Good luck, Martin, or whoever gets the Ireland gig: it ain’t gonna be Woodstock, baby!
Martin O’Neill, or whoever gets the gig as next manager of the Irish football team, is going to get quite a lot of quids, but it’s hard to shake the suspicion that nothing else but perfection is going to keep the critics off his back once that initial burst of “new-era-fresh-start-everyone’s-shoulder-to-the-wheel” enthusiasm wears off. Photograph: Michael Regan/Getty Images
An old Irish Press colleague, the late Brian Featherstonhaugh, had an admirably straight-forward response to anyone ringing in complaining about mistakes in the paper.
“What do you expect for a quid?” he’d enquire, “f***ing perfection?”
Martin O’Neill or whoever gets the gig as next manager of the Irish football team is going to get quite a lot of quids, but it’s hard to shake the suspicion that nothing else but perfection is going to keep the critics off his back once that initial burst of “new-era-fresh-start-everyone’s-shoulder-to-the-wheel” enthusiasm wears off.
And wear off it will. There’s nothing surer.
In the last four decades of Irish football, Eoin Hand got shot down because he gave the players too much rein, and Jack Charlton didn’t give them enough: Charlton achieved, but not with style: Brian Kerr tried to provide a bit of style, and didn’t achieve: Mick McCarthy achieved, and with a little style too, but wound up vilified because he somehow objected to being called a “c***” by an attention-seeker incapable of diluting his hubris even a fraction.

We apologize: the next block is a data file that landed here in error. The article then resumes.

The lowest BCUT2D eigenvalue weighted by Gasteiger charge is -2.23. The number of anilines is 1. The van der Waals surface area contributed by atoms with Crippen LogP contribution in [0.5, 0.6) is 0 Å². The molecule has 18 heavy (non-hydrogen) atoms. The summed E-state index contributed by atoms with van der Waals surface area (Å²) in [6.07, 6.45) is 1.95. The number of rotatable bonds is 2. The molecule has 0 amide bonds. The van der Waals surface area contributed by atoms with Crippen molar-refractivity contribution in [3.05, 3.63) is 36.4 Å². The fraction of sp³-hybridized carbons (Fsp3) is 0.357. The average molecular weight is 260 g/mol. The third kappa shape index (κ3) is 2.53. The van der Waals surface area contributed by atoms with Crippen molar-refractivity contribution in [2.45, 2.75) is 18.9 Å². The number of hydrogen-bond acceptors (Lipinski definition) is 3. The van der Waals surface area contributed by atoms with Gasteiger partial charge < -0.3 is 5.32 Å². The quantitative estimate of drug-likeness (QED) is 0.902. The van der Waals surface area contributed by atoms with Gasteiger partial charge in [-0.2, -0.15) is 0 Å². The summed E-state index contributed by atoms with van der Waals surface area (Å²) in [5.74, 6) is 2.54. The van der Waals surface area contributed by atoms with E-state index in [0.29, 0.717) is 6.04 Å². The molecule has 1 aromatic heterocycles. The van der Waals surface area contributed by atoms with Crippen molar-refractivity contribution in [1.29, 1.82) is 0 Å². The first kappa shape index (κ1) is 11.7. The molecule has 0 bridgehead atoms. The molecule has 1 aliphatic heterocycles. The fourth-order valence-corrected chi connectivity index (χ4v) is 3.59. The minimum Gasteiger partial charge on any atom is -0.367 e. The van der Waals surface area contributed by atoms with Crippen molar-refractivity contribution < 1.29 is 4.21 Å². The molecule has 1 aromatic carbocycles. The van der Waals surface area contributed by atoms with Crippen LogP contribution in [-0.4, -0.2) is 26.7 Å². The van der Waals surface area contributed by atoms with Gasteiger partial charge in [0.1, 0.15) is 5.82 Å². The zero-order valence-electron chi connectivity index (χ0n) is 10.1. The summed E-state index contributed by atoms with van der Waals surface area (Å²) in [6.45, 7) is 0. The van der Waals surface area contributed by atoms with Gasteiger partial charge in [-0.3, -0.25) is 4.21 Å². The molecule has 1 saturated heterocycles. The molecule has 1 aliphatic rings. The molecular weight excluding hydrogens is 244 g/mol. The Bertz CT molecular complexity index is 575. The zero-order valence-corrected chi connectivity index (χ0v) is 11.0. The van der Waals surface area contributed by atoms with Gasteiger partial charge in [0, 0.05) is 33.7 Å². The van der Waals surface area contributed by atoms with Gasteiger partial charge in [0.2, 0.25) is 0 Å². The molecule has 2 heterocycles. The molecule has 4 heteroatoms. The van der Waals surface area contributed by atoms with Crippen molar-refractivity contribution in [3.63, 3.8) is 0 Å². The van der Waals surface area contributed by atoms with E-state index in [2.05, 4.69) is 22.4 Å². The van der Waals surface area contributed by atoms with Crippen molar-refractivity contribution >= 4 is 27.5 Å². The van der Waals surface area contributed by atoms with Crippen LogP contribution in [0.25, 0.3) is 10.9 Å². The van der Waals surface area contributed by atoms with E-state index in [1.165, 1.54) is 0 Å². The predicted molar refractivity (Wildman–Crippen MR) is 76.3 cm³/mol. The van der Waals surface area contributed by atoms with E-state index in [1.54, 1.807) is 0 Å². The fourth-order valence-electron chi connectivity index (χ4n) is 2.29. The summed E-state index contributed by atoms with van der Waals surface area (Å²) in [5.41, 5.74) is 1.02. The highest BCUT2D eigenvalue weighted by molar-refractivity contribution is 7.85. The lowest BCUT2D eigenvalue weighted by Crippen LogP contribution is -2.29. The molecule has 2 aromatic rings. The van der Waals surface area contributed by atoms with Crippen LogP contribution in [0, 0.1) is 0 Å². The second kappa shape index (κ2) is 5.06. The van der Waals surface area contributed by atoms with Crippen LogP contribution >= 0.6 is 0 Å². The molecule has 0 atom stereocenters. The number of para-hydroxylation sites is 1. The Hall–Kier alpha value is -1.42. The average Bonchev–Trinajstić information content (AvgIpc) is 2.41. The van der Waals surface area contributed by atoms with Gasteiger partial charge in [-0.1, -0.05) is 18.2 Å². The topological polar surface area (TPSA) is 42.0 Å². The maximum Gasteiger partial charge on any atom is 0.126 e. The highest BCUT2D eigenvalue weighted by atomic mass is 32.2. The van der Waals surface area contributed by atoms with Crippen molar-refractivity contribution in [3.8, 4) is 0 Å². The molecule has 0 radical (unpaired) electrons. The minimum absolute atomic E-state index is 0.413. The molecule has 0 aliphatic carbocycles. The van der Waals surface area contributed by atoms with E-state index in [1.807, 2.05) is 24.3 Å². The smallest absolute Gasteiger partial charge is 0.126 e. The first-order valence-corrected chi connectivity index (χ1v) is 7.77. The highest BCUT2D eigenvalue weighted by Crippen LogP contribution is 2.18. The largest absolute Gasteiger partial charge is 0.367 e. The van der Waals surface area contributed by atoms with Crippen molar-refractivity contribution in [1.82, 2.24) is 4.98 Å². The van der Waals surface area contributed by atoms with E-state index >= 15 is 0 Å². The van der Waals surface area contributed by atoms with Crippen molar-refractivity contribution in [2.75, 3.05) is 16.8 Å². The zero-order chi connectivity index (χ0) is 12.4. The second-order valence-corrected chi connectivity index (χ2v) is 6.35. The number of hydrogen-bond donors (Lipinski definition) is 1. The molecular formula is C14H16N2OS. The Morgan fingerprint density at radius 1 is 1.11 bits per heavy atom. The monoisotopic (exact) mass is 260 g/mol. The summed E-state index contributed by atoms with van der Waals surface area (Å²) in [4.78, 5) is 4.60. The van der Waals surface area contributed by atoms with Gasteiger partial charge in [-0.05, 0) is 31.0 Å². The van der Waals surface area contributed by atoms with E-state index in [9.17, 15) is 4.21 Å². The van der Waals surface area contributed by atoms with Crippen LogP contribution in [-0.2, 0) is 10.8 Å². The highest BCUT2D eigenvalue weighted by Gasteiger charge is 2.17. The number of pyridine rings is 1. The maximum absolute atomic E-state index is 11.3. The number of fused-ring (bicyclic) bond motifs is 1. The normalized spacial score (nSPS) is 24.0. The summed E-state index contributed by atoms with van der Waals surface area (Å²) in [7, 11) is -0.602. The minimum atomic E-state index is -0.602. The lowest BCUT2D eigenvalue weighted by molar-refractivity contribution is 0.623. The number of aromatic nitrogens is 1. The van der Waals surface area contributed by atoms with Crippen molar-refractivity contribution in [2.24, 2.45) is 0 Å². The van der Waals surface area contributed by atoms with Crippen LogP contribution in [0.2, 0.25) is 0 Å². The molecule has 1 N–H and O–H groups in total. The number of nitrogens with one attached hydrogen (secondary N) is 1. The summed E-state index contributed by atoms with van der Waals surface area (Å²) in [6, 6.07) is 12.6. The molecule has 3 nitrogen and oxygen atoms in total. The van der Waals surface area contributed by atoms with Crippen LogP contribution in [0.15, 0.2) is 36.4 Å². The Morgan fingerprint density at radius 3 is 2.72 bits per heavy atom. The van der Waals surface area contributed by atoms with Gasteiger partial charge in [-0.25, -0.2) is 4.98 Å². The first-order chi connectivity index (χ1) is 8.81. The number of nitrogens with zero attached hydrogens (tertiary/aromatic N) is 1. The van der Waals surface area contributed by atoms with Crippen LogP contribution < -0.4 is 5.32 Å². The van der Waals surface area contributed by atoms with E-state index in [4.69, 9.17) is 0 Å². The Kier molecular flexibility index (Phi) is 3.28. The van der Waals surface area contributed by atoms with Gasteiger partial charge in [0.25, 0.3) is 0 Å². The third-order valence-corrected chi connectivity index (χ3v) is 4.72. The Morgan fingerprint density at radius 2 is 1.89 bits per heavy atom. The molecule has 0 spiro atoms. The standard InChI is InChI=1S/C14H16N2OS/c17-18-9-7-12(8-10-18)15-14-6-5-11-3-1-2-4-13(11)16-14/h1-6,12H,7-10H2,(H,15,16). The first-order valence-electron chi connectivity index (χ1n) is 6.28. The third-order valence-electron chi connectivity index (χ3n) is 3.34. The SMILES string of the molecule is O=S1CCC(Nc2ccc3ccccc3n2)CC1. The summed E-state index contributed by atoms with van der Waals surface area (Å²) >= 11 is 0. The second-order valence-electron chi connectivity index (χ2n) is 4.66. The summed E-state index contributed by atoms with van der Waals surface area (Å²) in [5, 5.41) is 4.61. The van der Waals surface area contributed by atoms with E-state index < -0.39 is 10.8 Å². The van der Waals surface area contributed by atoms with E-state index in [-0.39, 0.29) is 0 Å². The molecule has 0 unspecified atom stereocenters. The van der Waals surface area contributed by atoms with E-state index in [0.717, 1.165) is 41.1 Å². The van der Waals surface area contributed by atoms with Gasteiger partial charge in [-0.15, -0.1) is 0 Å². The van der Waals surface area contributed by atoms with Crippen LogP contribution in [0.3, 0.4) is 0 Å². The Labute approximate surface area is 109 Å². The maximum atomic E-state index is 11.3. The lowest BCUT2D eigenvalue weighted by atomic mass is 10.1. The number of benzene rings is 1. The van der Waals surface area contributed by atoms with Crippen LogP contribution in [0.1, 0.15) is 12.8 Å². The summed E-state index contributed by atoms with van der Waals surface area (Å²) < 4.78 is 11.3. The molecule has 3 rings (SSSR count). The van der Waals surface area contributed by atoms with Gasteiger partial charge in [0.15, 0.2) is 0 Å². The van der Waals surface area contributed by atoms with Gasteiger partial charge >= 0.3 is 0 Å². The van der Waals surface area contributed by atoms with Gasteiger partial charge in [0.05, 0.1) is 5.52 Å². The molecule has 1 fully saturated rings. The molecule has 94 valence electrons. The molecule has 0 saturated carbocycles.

So as gigs go, it is definitely more Altamont than Woodstock; more end of the dream than peace and love.
Of course any job in football management is almost invariably a race towards redundancy. But the Irish job in particular comes with its own particular layers of complexity, the most consistent of which is the yawning fault line between expectation and reality, a line that inexorably leads back to Irish football’s default-setting of whining disgruntlement.
Giovanni Trapattoni made plenty of mistakes during his tenure with Ireland. Apparently he didn’t go to see enough matches. He didn’t get them playing attractive football, rubbed a few players up the wrong way too.
He also didn’t show much regard for the opinions of various media “Yodas” cueing up the usual cod-psychology and tired jargon about stifled creativity, failure of ambition, yadda-yadda-yadda.
But what shouldn’t be forgotten in the midst of this new post-Trap enthusiasm is how he didn’t get everything wrong, and his instincts about the fundamental capabilities of the players at his disposal were especially a lot more right than Wes Hoolahan’s Lonely Hearts Club band will ever concede.
Stating the blatantly obvious limits of your team’s abilities might not be particularly “on-message” in terms of “paaasitive” motivation, but it at least had the virtue of sparing players and public the overwhelming PR-coated shinola that inflates reputations almost to the same degree as Irish football’s expectations.
The Ireland team that played Austria contained seven Premier League players. Good players too. But players so superior to Sweden and Austria that defeat should be regarded with angry indignation?